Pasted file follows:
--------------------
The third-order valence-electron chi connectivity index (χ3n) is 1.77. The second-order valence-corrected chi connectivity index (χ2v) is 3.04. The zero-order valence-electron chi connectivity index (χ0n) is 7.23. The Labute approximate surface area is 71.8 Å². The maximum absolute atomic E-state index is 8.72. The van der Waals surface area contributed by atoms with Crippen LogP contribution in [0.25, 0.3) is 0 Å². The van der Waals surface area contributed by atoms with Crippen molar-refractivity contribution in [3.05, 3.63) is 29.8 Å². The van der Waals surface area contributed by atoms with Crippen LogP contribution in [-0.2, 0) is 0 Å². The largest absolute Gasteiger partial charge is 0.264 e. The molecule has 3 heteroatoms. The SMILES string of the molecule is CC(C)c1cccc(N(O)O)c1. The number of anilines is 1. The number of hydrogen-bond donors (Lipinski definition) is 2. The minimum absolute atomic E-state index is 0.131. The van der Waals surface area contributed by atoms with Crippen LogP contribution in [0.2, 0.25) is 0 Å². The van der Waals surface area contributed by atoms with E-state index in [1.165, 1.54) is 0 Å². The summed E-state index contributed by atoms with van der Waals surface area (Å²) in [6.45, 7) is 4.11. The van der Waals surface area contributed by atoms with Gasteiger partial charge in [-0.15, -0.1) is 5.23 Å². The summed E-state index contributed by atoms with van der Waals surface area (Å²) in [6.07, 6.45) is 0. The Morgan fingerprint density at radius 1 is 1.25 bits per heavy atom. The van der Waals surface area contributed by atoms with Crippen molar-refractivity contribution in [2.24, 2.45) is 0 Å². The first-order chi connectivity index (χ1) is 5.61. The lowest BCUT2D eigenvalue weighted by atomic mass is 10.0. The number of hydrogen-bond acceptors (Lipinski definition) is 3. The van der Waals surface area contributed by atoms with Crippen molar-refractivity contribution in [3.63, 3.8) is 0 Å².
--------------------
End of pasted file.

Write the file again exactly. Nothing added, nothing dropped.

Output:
The third-order valence-electron chi connectivity index (χ3n) is 1.77. The second-order valence-corrected chi connectivity index (χ2v) is 3.04. The zero-order valence-electron chi connectivity index (χ0n) is 7.23. The Labute approximate surface area is 71.8 Å². The maximum absolute atomic E-state index is 8.72. The van der Waals surface area contributed by atoms with Crippen LogP contribution in [0.25, 0.3) is 0 Å². The van der Waals surface area contributed by atoms with Crippen molar-refractivity contribution in [3.05, 3.63) is 29.8 Å². The van der Waals surface area contributed by atoms with Crippen LogP contribution in [-0.2, 0) is 0 Å². The largest absolute Gasteiger partial charge is 0.264 e. The molecule has 3 heteroatoms. The SMILES string of the molecule is CC(C)c1cccc(N(O)O)c1. The number of anilines is 1. The number of hydrogen-bond donors (Lipinski definition) is 2. The minimum absolute atomic E-state index is 0.131. The van der Waals surface area contributed by atoms with Crippen LogP contribution in [0.2, 0.25) is 0 Å². The van der Waals surface area contributed by atoms with E-state index in [1.165, 1.54) is 0 Å². The summed E-state index contributed by atoms with van der Waals surface area (Å²) in [6.45, 7) is 4.11. The van der Waals surface area contributed by atoms with Gasteiger partial charge in [-0.15, -0.1) is 5.23 Å². The summed E-state index contributed by atoms with van der Waals surface area (Å²) in [6.07, 6.45) is 0. The Morgan fingerprint density at radius 1 is 1.25 bits per heavy atom. The van der Waals surface area contributed by atoms with Crippen molar-refractivity contribution in [2.24, 2.45) is 0 Å². The first-order chi connectivity index (χ1) is 5.61. The lowest BCUT2D eigenvalue weighted by atomic mass is 10.0. The number of hydrogen-bond acceptors (Lipinski definition) is 3. The van der Waals surface area contributed by atoms with Crippen molar-refractivity contribution in [3.63, 3.8) is 0 Å².